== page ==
Section 523(a)(8) excepts federal and many private student loans from discharge in bankruptcy. The exception to the exception is when the debt will “impose an undue hardship on the debtor and the debtor’s dependents.” Unfortunately, Congress did not define “undue hardship” and left it to the federal courts to interpret its meaning.
The legislative history of Section 523(a)(8) implies that the purpose behind the statute was to set a high bar to discharge for educational loans in order to prevent abuse of bankruptcy and to protect the solvency of the educational loan program. In the case of Cazenovia College v.Renshaw (In re Renshaw), 222 F.3d 82, 87 (2d Cir. 2000), the Second Circuit Court of Appeals stated:
Congress enacted § 523(a)(8)because there was evidence of an increasing abuse of the bankruptcy process that threatened the viability of educational loan programs and harm to future students as well as taxpayers. Congress recognized that this is an instance where a creditor’s interest in receiving full payment of the debt outweighs the debtor’s interest in a fresh start.
Consequently, a student may not walk across the stage to receive his degree, then run to the bankruptcy court to discharge his student loans. On the other hand, Congress recognizes that there are some instances where a student loan debt should be discharged. The question is under what circumstances does “undue hardship” exist?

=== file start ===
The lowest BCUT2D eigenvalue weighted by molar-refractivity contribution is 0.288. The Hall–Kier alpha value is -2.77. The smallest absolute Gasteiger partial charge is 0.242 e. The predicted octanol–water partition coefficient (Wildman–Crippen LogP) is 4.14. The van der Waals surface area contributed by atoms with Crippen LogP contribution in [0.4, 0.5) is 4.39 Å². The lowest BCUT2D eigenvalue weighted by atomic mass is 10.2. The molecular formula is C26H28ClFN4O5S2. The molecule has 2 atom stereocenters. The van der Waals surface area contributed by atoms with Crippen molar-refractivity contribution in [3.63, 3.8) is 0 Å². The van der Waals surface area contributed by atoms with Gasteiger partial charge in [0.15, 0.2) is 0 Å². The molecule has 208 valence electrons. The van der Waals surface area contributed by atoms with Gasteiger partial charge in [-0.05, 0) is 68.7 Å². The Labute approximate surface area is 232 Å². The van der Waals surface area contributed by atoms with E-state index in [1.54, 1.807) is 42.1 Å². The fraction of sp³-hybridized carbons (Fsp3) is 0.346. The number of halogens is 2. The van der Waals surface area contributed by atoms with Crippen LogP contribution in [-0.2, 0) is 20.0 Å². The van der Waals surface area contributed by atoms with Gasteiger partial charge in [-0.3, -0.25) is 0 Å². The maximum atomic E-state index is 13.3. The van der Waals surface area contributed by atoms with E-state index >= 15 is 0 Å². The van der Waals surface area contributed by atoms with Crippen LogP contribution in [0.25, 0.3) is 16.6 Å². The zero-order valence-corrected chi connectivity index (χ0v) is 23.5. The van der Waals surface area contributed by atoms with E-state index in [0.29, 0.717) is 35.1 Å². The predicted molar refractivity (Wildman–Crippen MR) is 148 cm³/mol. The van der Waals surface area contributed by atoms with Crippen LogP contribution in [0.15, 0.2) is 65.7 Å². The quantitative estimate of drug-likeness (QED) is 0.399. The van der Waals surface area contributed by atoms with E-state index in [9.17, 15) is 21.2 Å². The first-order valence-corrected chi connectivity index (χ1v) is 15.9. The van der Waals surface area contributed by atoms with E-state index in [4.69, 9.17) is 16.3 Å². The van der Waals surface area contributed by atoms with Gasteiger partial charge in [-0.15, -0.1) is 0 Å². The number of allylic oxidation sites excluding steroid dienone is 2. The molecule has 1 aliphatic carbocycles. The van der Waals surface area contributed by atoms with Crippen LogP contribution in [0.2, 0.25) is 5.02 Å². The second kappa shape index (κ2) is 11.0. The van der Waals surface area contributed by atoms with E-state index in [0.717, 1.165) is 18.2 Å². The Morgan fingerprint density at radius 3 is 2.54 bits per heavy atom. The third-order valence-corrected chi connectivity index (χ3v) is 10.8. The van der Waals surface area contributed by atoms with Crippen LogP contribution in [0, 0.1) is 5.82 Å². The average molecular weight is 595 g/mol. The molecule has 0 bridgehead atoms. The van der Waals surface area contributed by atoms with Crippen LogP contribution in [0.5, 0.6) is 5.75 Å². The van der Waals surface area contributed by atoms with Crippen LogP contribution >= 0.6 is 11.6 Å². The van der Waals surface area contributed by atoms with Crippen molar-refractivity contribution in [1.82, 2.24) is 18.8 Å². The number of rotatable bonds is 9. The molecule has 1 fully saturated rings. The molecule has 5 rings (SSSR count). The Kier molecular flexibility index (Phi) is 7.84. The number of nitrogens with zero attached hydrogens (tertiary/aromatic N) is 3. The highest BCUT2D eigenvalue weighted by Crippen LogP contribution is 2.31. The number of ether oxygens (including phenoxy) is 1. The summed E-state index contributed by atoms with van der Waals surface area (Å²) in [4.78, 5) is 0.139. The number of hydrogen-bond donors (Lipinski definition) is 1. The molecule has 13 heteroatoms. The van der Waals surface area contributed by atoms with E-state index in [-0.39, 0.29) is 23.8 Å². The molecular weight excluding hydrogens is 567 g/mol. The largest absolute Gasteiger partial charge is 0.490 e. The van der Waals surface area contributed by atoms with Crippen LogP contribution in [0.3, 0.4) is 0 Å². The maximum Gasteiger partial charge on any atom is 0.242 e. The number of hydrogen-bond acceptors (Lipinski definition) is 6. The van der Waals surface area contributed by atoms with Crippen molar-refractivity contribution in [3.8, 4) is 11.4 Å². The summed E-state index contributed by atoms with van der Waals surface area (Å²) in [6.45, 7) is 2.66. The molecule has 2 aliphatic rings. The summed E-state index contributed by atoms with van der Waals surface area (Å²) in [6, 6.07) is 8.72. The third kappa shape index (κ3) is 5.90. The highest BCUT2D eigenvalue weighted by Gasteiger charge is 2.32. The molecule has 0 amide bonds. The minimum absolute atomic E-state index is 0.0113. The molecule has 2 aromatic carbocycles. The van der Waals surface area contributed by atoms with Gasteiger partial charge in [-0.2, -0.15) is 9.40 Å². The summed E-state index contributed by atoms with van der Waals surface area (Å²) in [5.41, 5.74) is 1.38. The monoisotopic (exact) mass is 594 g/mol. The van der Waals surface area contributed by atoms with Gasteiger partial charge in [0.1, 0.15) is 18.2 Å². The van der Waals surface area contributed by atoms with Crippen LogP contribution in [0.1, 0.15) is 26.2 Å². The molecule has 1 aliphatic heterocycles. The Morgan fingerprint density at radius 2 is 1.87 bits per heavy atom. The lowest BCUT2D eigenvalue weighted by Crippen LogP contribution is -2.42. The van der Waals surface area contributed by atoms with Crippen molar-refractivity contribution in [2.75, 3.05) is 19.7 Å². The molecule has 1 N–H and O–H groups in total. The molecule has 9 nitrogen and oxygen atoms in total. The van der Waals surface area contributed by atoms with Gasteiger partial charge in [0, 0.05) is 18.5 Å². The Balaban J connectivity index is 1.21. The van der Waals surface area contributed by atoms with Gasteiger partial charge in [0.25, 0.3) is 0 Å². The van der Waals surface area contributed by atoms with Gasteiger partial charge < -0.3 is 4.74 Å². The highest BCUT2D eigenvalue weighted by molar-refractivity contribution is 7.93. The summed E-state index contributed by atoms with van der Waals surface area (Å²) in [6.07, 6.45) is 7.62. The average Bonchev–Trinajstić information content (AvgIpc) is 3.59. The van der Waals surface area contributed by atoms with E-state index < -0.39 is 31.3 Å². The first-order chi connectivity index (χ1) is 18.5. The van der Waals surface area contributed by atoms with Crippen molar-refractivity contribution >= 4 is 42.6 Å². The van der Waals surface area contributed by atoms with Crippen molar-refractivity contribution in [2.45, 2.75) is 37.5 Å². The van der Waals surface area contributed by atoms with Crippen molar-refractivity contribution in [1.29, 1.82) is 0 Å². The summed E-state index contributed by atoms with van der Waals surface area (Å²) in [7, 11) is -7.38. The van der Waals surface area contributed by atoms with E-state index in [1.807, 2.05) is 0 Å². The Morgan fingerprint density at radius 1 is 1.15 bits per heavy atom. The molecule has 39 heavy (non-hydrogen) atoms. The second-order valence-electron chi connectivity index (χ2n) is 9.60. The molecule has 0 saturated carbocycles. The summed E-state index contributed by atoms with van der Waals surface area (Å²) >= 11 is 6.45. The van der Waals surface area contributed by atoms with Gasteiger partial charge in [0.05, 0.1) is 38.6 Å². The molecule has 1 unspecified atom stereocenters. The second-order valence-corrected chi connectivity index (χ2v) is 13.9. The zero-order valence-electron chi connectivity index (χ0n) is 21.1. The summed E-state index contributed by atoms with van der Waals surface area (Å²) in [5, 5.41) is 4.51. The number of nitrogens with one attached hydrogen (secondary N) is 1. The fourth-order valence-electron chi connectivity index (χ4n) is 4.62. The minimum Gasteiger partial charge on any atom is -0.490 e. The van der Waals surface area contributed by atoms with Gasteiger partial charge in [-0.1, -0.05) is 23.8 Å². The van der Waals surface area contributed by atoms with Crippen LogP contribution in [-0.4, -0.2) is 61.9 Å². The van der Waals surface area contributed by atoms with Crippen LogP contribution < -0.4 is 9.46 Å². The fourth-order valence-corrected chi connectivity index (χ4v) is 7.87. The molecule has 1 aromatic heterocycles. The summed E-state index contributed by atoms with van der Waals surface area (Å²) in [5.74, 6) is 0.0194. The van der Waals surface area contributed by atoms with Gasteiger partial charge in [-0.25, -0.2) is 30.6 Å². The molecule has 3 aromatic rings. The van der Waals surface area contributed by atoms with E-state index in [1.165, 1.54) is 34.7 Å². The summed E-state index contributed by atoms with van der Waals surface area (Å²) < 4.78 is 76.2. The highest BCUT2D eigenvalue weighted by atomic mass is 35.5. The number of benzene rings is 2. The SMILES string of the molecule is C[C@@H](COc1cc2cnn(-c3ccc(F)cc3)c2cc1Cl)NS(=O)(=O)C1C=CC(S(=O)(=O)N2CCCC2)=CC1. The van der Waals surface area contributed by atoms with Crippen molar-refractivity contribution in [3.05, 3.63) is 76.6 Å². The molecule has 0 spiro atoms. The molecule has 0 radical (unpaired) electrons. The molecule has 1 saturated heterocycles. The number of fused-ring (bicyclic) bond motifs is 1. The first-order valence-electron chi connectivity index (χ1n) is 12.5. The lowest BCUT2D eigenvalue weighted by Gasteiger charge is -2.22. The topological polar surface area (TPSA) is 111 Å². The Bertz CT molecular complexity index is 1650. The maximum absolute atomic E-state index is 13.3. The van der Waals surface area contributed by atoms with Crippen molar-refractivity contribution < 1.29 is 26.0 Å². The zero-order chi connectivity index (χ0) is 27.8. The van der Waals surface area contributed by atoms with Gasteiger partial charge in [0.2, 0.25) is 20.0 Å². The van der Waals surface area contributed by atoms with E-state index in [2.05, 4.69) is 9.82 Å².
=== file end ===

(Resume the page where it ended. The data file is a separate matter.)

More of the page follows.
The Mechanical Tests
Bankruptcy courts have attempted to create mechanical approaches to the problem of undue hardship. The first mechanical test was created by a Pennsylvania Bankruptcy Court in In re Johnson, No. 77-2033 (Bankr. E.D.Pa.1979). The court created a complex test that compares the debtor’s past and future income and expenses to determine whether the debtor can pay the student loan debt and maintain a minimal standard of living. The test also includes an examination of the debtor’s good faith efforts to repay the loan, such as taking advantage of opportunities to reduce expenses or increase income. Finally, the court looks to the debtor’s motives in filing bankruptcy. The Johnson Test is highly convoluted, difficult to apply, and unfairly burdens the debtor.
After Johnson came the Bryant Test, first announced in Bryant v. Pa. Higher Educ. Assistance Agency (In re Bryant), 72 B.R. 913 (Bankr. E.D. Pa. 1987). The Bryant Test omits the motives of the debtor and focuses on after-tax income. When the debtor’s income is at or below the Federal Poverty Guidelines, the Bryant Test finds a presumption of undue hardship. In addition, even if the debtor’s income is substantially above the poverty line, the debtor may still prove undue hardship with unique or extraordinary circumstances.